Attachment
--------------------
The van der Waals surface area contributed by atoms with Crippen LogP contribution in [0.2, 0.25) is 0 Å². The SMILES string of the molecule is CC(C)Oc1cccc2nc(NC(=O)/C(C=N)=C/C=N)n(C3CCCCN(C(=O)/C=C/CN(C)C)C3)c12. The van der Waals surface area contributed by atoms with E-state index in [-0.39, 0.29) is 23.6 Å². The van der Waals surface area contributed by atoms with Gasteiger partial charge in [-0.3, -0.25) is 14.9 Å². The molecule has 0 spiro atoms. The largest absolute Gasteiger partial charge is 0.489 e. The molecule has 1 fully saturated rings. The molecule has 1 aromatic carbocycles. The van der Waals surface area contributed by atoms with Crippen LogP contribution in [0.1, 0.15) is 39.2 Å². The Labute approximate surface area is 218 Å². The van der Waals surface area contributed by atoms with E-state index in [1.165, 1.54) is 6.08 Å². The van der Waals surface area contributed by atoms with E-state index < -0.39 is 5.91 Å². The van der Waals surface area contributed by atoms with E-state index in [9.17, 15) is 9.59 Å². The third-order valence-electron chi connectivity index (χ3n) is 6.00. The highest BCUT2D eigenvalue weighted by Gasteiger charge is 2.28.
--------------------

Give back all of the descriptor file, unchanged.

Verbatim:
The van der Waals surface area contributed by atoms with Crippen LogP contribution in [0.2, 0.25) is 0 Å². The SMILES string of the molecule is CC(C)Oc1cccc2nc(NC(=O)/C(C=N)=C/C=N)n(C3CCCCN(C(=O)/C=C/CN(C)C)C3)c12. The van der Waals surface area contributed by atoms with E-state index in [-0.39, 0.29) is 23.6 Å². The van der Waals surface area contributed by atoms with Gasteiger partial charge in [-0.3, -0.25) is 14.9 Å². The molecule has 0 spiro atoms. The largest absolute Gasteiger partial charge is 0.489 e. The molecule has 1 fully saturated rings. The molecule has 1 aromatic carbocycles. The van der Waals surface area contributed by atoms with Crippen LogP contribution in [0.1, 0.15) is 39.2 Å². The Labute approximate surface area is 218 Å². The van der Waals surface area contributed by atoms with E-state index in [1.165, 1.54) is 6.08 Å². The van der Waals surface area contributed by atoms with E-state index < -0.39 is 5.91 Å². The van der Waals surface area contributed by atoms with E-state index in [9.17, 15) is 9.59 Å². The third-order valence-electron chi connectivity index (χ3n) is 6.00. The highest BCUT2D eigenvalue weighted by Gasteiger charge is 2.28.